learning danish For Members

How to think in Danish: tænke, tro or synes?

The Local Denmark
The Local Denmark - [email protected]
How to think in Danish: tænke, tro or synes?
You think it's a nice restaurant, but is this your opinion or your belief? File photo: Thomas Lekfeldt/Ritzau Scanpix

Danish has at least three different ways of expressing the English word "think": tænke, tro and synes. Learning when to use each of these words correctly is a good way to sound like a true Dane and to make sure your point gets across.


Despite the fact that tænke, tro and synes words can all be translated to “think” in English, choosing the wrong verb in Danish can change the meaning of what you’re trying to say. 

As a general rule, you should use tænke when talking about the act of thinking, tro when talking about a belief you hold, and synes when you’re talking about a personal opinion. That might seem confusing, so let’s go into a bit more detail below.



The act of thinking

Tænke is the most literal of these three verbs. It describes the act of thinking, such as in sentences like jeg tænker på dig (“I’m thinking of you”) or kan du være stile, jeg prøver at tænke! (“Can you be quiet, I’m trying to think!”).

If someone seems lost in thought, you can ask hvad tænker du på? (“what are you thinking of?). In a different context, the same sentence can be reproachful: Du glemte at sætte mælken i køleskabet og nu er den blevet dårlig. Hvad tænker du på! (“You forgot to put the milk back in the fridge and now it’s gone off. What were you thinking!”)

I’d quite like…

Another way of using the word tænke is to say that an idea appeals to you or that you’d quite like to do something – like in the phrase jeg kunne godt tænke mig et stykke kage (literally “I could think me a piece of cake”, actually “I would like a piece of cake”).

If, for example, you were discussing with your partner what you should order for dinner on a Friday night, you might say jeg kunne godt tænke mig sushi, which is more like a suggestion compared to jeg skal have sushi (“I want sushi”).

I was wondering

Tænke can also be used to make a tentative or polite suggestion if you use the past tense: Jeg tænkte på, om du havde lyst til at ses til et glas vin på fredag? (“I was wondering if you might like to meet for a glass of wine on Friday?).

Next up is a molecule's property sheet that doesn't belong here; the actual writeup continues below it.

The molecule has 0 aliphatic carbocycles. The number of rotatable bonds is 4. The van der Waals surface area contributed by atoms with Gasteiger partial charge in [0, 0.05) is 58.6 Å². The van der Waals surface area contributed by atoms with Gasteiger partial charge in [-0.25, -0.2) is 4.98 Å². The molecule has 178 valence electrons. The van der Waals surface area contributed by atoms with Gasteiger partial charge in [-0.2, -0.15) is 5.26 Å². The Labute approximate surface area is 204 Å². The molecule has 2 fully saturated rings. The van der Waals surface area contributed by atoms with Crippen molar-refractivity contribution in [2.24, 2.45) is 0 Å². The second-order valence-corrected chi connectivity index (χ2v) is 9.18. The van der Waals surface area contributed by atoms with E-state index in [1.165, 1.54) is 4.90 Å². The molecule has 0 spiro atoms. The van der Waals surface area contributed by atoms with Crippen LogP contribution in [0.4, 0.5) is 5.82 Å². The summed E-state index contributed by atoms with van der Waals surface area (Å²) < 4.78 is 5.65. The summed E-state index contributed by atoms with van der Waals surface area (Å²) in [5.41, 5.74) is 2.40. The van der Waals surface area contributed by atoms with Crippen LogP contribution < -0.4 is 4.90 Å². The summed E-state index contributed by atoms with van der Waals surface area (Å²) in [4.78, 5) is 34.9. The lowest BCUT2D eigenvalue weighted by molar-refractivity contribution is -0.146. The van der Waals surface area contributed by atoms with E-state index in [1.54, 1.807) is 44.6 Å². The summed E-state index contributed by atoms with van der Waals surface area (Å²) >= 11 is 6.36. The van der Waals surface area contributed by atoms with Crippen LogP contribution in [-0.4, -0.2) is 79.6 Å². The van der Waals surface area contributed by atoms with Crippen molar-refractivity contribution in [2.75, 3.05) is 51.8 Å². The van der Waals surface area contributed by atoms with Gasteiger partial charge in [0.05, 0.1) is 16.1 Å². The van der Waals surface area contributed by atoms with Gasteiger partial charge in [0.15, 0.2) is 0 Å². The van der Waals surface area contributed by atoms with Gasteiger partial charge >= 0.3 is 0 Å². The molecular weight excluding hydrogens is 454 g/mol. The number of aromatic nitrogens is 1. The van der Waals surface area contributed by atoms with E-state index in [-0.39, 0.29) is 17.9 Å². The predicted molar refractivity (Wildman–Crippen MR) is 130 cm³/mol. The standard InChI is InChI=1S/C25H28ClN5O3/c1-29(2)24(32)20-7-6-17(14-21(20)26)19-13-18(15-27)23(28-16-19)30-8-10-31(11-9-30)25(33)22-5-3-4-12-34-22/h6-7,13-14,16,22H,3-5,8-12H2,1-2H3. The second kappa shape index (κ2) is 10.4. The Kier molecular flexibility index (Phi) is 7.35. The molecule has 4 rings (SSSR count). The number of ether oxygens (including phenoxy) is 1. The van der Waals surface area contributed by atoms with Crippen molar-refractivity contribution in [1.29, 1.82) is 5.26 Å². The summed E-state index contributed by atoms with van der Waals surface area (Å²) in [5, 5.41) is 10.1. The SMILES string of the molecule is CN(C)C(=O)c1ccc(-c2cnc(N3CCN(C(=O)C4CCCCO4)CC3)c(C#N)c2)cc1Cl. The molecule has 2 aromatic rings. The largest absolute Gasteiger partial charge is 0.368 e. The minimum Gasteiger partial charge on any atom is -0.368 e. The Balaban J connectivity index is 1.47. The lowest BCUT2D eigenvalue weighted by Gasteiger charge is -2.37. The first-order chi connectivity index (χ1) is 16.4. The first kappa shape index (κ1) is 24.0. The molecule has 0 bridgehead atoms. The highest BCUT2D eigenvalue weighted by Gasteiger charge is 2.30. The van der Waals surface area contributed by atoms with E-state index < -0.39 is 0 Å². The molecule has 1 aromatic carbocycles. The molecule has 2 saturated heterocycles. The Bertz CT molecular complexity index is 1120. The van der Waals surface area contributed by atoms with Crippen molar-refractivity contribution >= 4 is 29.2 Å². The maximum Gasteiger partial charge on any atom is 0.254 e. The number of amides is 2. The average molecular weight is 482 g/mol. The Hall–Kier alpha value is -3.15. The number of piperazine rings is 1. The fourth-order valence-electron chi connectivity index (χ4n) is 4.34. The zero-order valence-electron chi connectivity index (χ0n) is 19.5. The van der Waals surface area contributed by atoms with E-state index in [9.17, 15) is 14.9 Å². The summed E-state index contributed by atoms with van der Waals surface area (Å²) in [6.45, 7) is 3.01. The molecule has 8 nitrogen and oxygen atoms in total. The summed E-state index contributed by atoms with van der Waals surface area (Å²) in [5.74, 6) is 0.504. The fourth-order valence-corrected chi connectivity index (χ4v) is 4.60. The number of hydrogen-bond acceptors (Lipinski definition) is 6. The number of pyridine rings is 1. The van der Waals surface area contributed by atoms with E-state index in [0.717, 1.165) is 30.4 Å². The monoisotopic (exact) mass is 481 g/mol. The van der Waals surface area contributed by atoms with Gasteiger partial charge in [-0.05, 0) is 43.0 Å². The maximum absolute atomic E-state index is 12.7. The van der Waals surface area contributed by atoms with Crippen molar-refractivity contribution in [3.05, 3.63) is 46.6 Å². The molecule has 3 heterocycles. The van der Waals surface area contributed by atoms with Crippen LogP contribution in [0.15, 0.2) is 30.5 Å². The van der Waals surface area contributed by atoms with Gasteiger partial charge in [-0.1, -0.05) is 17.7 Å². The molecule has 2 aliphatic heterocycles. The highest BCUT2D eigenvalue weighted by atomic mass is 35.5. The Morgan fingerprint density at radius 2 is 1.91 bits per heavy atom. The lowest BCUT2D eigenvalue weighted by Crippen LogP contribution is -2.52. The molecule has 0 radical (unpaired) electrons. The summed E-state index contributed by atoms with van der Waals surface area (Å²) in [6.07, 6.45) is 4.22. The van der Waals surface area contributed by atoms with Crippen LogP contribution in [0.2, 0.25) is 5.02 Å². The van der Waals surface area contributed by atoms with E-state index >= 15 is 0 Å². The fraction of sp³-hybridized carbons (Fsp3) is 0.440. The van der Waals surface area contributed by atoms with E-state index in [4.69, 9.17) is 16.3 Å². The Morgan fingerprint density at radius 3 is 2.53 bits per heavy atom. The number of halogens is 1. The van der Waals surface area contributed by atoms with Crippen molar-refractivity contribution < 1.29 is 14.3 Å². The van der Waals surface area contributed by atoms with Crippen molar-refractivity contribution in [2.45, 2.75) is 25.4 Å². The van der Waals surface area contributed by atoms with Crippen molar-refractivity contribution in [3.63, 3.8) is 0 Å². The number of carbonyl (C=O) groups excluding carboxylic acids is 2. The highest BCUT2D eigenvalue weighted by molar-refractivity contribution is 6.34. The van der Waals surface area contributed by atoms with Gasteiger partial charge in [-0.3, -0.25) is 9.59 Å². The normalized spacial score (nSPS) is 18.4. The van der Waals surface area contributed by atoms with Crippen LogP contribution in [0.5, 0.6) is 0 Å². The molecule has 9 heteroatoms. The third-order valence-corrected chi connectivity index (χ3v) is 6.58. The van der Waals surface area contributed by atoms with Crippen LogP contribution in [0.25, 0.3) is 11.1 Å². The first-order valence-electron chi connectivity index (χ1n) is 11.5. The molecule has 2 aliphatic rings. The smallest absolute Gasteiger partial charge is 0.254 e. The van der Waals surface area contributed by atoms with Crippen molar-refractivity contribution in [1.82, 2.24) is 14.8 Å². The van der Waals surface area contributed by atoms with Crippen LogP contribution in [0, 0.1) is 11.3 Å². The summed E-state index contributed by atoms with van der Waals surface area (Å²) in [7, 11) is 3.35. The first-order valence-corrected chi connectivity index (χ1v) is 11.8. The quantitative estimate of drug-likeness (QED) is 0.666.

Synes and tro

These two verbs are closer in meaning and slightly harder to explain than with the word tænke. The best way to distinguish synes and tro is to be more specific when translating them in to English. Although “think” can be used as an umbrella term for both of these concepts, the differences start to become clearer if you use more specialised verbs when translating them instead.

An opinion, usually based on experience

Synes has the same meaning as the English words “deem”, “regard” and “consider”, which are all used when expressing an opinion about something.

To use synes, you would say jeg synes, at (“I think that”) followed by your opinion. In spoken Danish, the at is often left out. Jeg synes, (at) du er sød (“I think you’re nice”) and jeg synes, (at) her er koldt (I think it’s cold here) are two examples.

A belief or speculation

Tro, on the other hand, can be translated as “believe”, which can be used when speculating about something or expressing a belief, such as jeg tror på Gud (“I believe in God”) or jeg tror, det bliver regnvejr I morgen (“I think it will rain tomorrow”).

Here’s an example to illustrate the difference between saying synes or tro:

Jeg synes, det er en god restaurant would mean “I think it’s a good restaurant”, in the sense of “I consider that to be a good restaurant”. You may have eaten at the restaurant before and you can recommend it based on the food that you ate.

Jeg tror, det er en god restaurant would also mean “I think it’s a good restaurant”, but in the sense of “I believe that’s a good restaurant”. Maybe a friend has told you that they had a nice meal there, but you’ve not been there yourself so you can’t say for certain. 


Synes om

You may also have come across the phrase synes om, which has a slightly different meaning than synesSynes always requires some sort of elaboration – it should be followed by a statement about what your opinion is – whereas synes om simply means that you like something.

Jeg synes, (at) han er sød, jeg synes, (at) chokolade smager godt

(“I think (that) he is nice”, “I think (that) chocolate tastes good”)

Jeg synes om ham, jeg synes om chokolade

(“I like him”, “I like chocolate”)

So, how do I think in Danish?

Essentially, you should use tænke when describing actual thoughts in your head, synes when expressing an opinion or a recommendation based on something you’ve experienced, and tro when expressing a belief, or a recommendation based on something you’ve heard or read from another source.

If you’re not sure whether to use synes or tro in a specific situation, try swapping out the word “think” with “consider” or “believe”, and see if that helps.



Join the conversation in our comments section below. Share your own views and experience and if you have a question or suggestion for our journalists then email us at [email protected].
Please keep comments civil, constructive and on topic – and make sure to read our terms of use before getting involved.

Please log in to leave a comment.

See Also